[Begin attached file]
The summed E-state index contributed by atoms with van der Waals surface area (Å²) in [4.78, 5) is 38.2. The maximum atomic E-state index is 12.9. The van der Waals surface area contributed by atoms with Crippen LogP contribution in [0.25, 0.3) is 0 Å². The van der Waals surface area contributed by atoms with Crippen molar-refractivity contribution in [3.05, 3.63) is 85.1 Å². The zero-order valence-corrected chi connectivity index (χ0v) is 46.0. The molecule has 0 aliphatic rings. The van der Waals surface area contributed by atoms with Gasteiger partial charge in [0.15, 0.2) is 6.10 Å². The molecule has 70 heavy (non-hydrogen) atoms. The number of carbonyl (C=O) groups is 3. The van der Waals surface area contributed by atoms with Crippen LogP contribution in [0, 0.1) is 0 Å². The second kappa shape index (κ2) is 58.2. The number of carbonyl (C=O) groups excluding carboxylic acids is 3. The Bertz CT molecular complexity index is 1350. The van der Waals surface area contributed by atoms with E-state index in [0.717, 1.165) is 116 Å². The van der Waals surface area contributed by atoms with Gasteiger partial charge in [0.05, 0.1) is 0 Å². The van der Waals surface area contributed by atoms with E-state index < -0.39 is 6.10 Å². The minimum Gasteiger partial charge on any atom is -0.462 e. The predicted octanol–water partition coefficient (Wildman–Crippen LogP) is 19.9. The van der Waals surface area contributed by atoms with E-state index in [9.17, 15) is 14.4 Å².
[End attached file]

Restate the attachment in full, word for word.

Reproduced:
The summed E-state index contributed by atoms with van der Waals surface area (Å²) in [4.78, 5) is 38.2. The maximum atomic E-state index is 12.9. The van der Waals surface area contributed by atoms with Crippen LogP contribution in [0.25, 0.3) is 0 Å². The van der Waals surface area contributed by atoms with Crippen molar-refractivity contribution in [3.05, 3.63) is 85.1 Å². The zero-order valence-corrected chi connectivity index (χ0v) is 46.0. The molecule has 0 aliphatic rings. The van der Waals surface area contributed by atoms with Gasteiger partial charge in [0.15, 0.2) is 6.10 Å². The molecule has 70 heavy (non-hydrogen) atoms. The number of carbonyl (C=O) groups is 3. The van der Waals surface area contributed by atoms with Crippen LogP contribution in [0, 0.1) is 0 Å². The second kappa shape index (κ2) is 58.2. The number of carbonyl (C=O) groups excluding carboxylic acids is 3. The Bertz CT molecular complexity index is 1350. The van der Waals surface area contributed by atoms with E-state index in [0.717, 1.165) is 116 Å². The van der Waals surface area contributed by atoms with Gasteiger partial charge in [0.05, 0.1) is 0 Å². The van der Waals surface area contributed by atoms with E-state index < -0.39 is 6.10 Å². The minimum Gasteiger partial charge on any atom is -0.462 e. The predicted octanol–water partition coefficient (Wildman–Crippen LogP) is 19.9. The van der Waals surface area contributed by atoms with E-state index in [9.17, 15) is 14.4 Å².